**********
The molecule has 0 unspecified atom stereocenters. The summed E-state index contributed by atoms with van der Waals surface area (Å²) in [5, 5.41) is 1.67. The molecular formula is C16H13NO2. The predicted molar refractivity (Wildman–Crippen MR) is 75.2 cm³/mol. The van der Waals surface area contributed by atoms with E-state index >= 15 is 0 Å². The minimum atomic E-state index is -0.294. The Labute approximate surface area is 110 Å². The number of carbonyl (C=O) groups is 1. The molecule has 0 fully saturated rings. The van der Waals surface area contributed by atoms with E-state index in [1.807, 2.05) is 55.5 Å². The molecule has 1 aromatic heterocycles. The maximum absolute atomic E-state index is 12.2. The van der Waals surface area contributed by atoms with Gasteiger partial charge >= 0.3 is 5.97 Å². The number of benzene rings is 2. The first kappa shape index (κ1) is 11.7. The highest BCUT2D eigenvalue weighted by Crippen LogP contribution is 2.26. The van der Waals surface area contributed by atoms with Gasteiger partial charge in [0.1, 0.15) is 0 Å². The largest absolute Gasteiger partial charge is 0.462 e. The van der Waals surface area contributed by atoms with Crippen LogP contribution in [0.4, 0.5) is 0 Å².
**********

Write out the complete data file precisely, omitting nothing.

The molecule has 0 unspecified atom stereocenters. The summed E-state index contributed by atoms with van der Waals surface area (Å²) in [5, 5.41) is 1.67. The molecular formula is C16H13NO2. The predicted molar refractivity (Wildman–Crippen MR) is 75.2 cm³/mol. The van der Waals surface area contributed by atoms with E-state index >= 15 is 0 Å². The minimum atomic E-state index is -0.294. The Labute approximate surface area is 110 Å². The number of carbonyl (C=O) groups is 1. The molecule has 0 fully saturated rings. The van der Waals surface area contributed by atoms with E-state index in [1.807, 2.05) is 55.5 Å². The molecule has 1 aromatic heterocycles. The maximum absolute atomic E-state index is 12.2. The van der Waals surface area contributed by atoms with Gasteiger partial charge >= 0.3 is 5.97 Å². The number of benzene rings is 2. The first kappa shape index (κ1) is 11.7. The highest BCUT2D eigenvalue weighted by Crippen LogP contribution is 2.26. The van der Waals surface area contributed by atoms with Gasteiger partial charge in [0.1, 0.15) is 0 Å². The largest absolute Gasteiger partial charge is 0.462 e. The van der Waals surface area contributed by atoms with Crippen LogP contribution in [0.4, 0.5) is 0 Å².